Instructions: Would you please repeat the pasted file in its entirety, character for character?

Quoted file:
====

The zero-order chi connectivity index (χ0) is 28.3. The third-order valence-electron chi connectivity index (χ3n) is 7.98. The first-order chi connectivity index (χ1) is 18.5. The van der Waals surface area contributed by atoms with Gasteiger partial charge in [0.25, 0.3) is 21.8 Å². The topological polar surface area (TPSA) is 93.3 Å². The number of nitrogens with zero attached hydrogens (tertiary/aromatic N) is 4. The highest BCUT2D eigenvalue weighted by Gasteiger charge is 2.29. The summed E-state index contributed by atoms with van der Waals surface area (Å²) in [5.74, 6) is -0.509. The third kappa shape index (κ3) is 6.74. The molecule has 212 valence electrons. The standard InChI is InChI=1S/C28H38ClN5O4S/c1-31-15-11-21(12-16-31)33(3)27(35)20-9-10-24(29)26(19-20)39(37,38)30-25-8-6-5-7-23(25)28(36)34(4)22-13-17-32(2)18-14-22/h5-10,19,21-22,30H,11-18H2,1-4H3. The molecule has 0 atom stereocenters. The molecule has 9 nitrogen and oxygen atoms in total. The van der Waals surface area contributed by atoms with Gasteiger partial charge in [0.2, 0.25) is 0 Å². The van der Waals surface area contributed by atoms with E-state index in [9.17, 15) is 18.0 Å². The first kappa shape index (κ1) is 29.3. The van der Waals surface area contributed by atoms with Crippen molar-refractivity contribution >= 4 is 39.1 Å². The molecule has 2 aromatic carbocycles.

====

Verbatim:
The zero-order chi connectivity index (χ0) is 28.3. The third-order valence-electron chi connectivity index (χ3n) is 7.98. The first-order chi connectivity index (χ1) is 18.5. The van der Waals surface area contributed by atoms with Gasteiger partial charge in [0.25, 0.3) is 21.8 Å². The topological polar surface area (TPSA) is 93.3 Å². The number of nitrogens with zero attached hydrogens (tertiary/aromatic N) is 4. The highest BCUT2D eigenvalue weighted by Gasteiger charge is 2.29. The summed E-state index contributed by atoms with van der Waals surface area (Å²) in [5.74, 6) is -0.509. The third kappa shape index (κ3) is 6.74. The molecule has 212 valence electrons. The standard InChI is InChI=1S/C28H38ClN5O4S/c1-31-15-11-21(12-16-31)33(3)27(35)20-9-10-24(29)26(19-20)39(37,38)30-25-8-6-5-7-23(25)28(36)34(4)22-13-17-32(2)18-14-22/h5-10,19,21-22,30H,11-18H2,1-4H3. The molecule has 0 atom stereocenters. The molecule has 9 nitrogen and oxygen atoms in total. The van der Waals surface area contributed by atoms with Gasteiger partial charge in [0.2, 0.25) is 0 Å². The van der Waals surface area contributed by atoms with E-state index in [9.17, 15) is 18.0 Å². The first kappa shape index (κ1) is 29.3. The van der Waals surface area contributed by atoms with Crippen molar-refractivity contribution >= 4 is 39.1 Å². The molecule has 2 aromatic carbocycles.